Colombia's trade deficit widened to USD 1.65 billion in August 2019 from USD 0.90 billion in the corresponding month of the previous year. It was the largest trade gap since November 2015, as exports fell 11.6 percent over a year earlier to USD 3.26 billion, mostly due to lower sales of fuels & mining products (-21.3 percent), namely petroleum, petroleum products & related (-16.7 percent); and manufactured goods (-4.3 percent), of which chemical products (-9.9 percent). Meantime, imports increased 7.3 percent to USD 4.91 billion, driven by higher purchases of fuels & mining products (63.3 percent), in particular crude oil (100.7 percent); agricultural products, food & beverages (16.6 percent), led by food & live animals (28.1 percent); and other sectors (0.1 percent). Balance of Trade in Colombia averaged -0.20 USD Billion from 1980 until 2019, reaching an all time high of 0.81 USD Billion in December of 2011 and a record low of -1.97 USD Billion in January of 2015.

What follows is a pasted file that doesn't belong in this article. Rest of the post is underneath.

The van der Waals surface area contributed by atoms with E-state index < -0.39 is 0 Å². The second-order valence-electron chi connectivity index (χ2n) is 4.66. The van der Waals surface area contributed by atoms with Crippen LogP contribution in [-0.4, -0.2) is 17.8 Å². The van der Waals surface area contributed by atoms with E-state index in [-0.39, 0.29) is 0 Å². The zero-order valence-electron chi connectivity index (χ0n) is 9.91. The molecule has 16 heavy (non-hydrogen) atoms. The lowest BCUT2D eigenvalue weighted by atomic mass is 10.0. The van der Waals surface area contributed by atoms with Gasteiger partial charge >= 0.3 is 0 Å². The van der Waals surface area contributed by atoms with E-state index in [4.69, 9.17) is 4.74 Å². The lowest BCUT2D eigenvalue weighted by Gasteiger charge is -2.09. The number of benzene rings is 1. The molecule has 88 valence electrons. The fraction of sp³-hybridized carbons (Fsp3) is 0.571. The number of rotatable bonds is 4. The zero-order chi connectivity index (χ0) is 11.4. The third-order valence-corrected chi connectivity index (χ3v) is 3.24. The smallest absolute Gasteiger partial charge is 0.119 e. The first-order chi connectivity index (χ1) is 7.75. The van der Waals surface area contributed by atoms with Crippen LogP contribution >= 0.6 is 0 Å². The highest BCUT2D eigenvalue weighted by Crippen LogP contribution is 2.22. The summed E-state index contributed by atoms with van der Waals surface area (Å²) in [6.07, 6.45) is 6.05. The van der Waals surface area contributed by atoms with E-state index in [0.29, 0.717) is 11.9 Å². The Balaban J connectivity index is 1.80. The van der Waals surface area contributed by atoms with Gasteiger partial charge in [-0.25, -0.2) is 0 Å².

Balance of Trade in Colombia is expected to be 0.80 USD Billion by the end of this quarter, according to Trading Economics global macro models and analysts expectations. Looking forward, we estimate Balance of Trade in Colombia to stand at -0.50 in 12 months time. In the long-term, the Colombia Balance of Trade is projected to trend around 0.20 USD Billion in 2020, according to our econometric models.